Managing stress in the workplace: the role of human resources
In 2020, the outbreak of the covid-19 pandemic posed a real challenge to the world of work.
The measures taken to contain the spread of the virus – the lockdown during the first phase of the epidemic and the subsequent social distancing policies – had a decisive impact on companies and public administrations, which encouraged the spread of smart working, where possible, to preserve the continuity of work.
In our country, it is estimated that almost 9 million of public and private sector workers – which corresponds to just under 40% of the employed – have worked in “remote” mode: however, it is necessary to remember that the application of smart working in Italy predates the pandemic and is regulated by Law No. 81 of 22 May 2017.
Digital innovation in the world of work will only be able to definitively represent the driving force behind a dimension of growth, this time more mature, if it is able to ensure a good quality of working life, also from a psychological point of view. Indeed, work plays a central role in the identity of most individuals, as a source of recognition and social integration.
The centrality of the human factor in organisations
From this point of view, the pandemic has given rise to a new cultural sensitivity, which is imposing a revolution in the organisation of work through the promotion of the centrality of the ‘human factor’ and initiatives aimed at ensuring the mental health of employees, all strategic levers for the creation of a ‘shared value’ in the long term.
On the subject of mental wellbeing in the workplace, we spoke with Fabio Pisi Vitagliano, Professor in Master in Human Resources Management at the Rome Business School, who said:
“The mental wellbeing of workers is an extremely important topic. In my opinion, this issue must be addressed with a maieutic approach: as Socrates and Plato taught us. We have to look at the individual in his complexity if we want to ensure a balance between physical, spiritual and emotional well-being. All workplaces are natural gathering places and top-down actions, if correctly oriented, can implement effective actions that will promote the above balance and positively influence the behaviour of individuals. Happy people positively influence the context in which they interact.”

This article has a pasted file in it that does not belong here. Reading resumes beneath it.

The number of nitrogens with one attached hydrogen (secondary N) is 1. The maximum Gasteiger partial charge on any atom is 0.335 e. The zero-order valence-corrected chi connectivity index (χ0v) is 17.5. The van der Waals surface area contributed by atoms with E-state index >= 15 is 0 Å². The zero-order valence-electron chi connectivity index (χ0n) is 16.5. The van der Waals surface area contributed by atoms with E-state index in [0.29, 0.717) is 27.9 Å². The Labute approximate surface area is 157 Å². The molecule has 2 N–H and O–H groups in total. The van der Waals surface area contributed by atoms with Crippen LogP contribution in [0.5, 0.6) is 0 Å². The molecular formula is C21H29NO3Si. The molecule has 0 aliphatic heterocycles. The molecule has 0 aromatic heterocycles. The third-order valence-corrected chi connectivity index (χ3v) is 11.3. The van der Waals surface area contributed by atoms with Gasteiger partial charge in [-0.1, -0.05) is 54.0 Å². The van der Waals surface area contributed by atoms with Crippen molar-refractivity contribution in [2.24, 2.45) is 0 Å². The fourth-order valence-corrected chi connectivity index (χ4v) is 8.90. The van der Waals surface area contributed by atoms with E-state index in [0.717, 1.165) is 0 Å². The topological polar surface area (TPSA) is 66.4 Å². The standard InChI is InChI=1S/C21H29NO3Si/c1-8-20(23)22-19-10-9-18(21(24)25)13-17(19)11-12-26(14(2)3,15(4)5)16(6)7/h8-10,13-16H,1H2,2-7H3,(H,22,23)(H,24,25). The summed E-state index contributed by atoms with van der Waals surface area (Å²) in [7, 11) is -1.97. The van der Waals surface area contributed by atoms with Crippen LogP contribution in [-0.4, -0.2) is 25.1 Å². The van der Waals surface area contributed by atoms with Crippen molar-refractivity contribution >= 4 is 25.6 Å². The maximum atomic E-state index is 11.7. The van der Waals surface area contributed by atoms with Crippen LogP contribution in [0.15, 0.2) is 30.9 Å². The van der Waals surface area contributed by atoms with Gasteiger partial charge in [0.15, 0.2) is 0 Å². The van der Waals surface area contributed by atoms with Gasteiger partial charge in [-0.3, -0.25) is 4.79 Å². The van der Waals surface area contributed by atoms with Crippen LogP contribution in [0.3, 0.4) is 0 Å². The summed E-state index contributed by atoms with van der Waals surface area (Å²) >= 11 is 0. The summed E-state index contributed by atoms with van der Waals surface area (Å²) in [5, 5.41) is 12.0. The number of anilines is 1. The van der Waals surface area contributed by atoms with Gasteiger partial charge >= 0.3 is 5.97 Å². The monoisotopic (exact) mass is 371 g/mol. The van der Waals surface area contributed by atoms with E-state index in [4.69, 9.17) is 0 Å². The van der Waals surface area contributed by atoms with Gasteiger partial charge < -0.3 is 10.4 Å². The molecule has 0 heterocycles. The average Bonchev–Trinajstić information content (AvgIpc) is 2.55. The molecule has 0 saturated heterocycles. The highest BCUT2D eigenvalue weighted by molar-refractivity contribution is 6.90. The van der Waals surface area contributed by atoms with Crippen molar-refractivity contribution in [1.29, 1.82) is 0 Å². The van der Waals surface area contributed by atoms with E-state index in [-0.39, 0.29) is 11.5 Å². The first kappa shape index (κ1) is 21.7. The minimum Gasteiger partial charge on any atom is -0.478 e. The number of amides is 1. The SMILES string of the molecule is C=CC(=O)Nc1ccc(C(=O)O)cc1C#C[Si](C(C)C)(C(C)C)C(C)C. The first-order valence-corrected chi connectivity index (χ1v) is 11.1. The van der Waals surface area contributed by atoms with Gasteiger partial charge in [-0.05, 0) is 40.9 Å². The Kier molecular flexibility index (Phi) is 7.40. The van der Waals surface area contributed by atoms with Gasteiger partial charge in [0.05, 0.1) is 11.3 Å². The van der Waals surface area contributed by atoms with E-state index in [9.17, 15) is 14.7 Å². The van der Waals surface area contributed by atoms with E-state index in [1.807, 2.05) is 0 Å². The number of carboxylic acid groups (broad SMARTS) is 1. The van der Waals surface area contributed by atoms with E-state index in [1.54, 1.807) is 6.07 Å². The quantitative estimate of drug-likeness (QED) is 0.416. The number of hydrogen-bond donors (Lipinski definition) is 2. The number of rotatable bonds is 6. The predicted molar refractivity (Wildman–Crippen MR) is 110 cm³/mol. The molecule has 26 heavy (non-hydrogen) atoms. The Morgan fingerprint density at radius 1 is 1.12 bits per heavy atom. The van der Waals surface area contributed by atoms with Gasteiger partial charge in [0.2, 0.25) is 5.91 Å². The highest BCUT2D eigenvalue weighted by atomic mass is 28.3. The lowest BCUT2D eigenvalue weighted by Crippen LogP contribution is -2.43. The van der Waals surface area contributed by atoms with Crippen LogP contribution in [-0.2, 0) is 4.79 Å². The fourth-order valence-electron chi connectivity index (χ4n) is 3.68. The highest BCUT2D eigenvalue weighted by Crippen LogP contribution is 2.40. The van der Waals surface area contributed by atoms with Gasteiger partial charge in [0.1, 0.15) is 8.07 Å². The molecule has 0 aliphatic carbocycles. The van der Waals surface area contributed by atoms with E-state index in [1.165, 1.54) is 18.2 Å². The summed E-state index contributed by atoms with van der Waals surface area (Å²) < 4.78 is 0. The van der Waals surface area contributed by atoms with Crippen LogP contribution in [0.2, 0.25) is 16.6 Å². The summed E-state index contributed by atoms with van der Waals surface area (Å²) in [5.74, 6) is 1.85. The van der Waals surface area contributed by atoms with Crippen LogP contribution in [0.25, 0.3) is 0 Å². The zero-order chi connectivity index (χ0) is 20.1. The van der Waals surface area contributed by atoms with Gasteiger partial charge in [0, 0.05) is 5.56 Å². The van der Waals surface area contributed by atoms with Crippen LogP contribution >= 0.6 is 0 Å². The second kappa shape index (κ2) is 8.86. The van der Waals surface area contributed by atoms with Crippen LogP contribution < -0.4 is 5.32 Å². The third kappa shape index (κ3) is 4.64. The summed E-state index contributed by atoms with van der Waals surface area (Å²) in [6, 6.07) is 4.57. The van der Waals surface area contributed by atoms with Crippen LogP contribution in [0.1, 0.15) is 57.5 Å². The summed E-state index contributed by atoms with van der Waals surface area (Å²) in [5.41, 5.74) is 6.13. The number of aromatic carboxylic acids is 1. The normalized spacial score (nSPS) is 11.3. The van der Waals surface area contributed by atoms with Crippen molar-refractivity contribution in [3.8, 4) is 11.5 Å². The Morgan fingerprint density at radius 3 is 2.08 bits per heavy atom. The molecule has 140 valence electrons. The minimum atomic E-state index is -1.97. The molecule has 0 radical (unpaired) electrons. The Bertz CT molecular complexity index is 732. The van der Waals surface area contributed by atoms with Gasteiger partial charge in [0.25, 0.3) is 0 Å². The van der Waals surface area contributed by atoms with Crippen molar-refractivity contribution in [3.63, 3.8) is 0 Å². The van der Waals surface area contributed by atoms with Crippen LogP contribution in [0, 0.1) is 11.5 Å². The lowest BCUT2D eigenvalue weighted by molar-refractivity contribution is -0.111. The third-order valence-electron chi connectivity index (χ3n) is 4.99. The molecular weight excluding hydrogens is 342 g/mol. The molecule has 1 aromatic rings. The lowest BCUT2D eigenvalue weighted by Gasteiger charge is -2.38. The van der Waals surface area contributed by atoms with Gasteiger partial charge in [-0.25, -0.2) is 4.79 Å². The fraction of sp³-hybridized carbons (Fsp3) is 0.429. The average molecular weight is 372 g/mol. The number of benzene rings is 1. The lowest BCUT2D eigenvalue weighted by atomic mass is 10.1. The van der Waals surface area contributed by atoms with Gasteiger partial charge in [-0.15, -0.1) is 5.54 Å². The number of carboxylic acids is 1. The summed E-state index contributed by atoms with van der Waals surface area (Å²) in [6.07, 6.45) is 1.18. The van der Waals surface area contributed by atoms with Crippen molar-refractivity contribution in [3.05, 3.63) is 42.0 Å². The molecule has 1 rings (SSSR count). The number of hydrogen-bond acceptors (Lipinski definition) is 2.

Good mental health is fundamental to overall health. Several factors can influence it throughout life, one of which is certainly, as mentioned, work-related.
In fact, job satisfaction and job dissatisfaction should be considered as aspects of a single concept, rather than as two separate concepts. It is quite clear, from this point of view, that a pragmatic need – the search for economic stability – is flanked by an ideal aspiration of self-expression and professional growth.
Over the last two years there has been a growing awareness that work-related stress has undesirable consequences for the health of individuals and consequently also for the health of the organizations to which they belong.
In fact, the continuation of the pandemic has produced significant signs of fatigue defined by the WHO, the World Health Organization, as pandemic fatigue, i.e. the accumulation of stress linked to the lack of human contact, which in addition to having a negative impact on the private dimension, is also affecting the economic and organizational spheres.
While smart working has, on the one hand, increased the possibility of reconciling work and life times, on the other, it has also led to the emergence of critical issues that can have an impact on relations between colleagues. In some cases, employees have even become disaffected with their own “remote” employment because they have interpreted it as a detriment to their own role, or sometimes perceived it as a distance from events and therefore an impediment to “governing”, in direct contact, the activities necessary to achieve their own specific results.
“Each of us has a survival system. The post-pandemic cultural revolution must lead us to overcome the concept of professional struggle in the workplace. It is necessary to create a context in which people can have deep connections and allow the brain to communicate between rational and emotional thinking to overcome detachment reactions that are often physiologically consequent to situations that can be experienced as hostile.”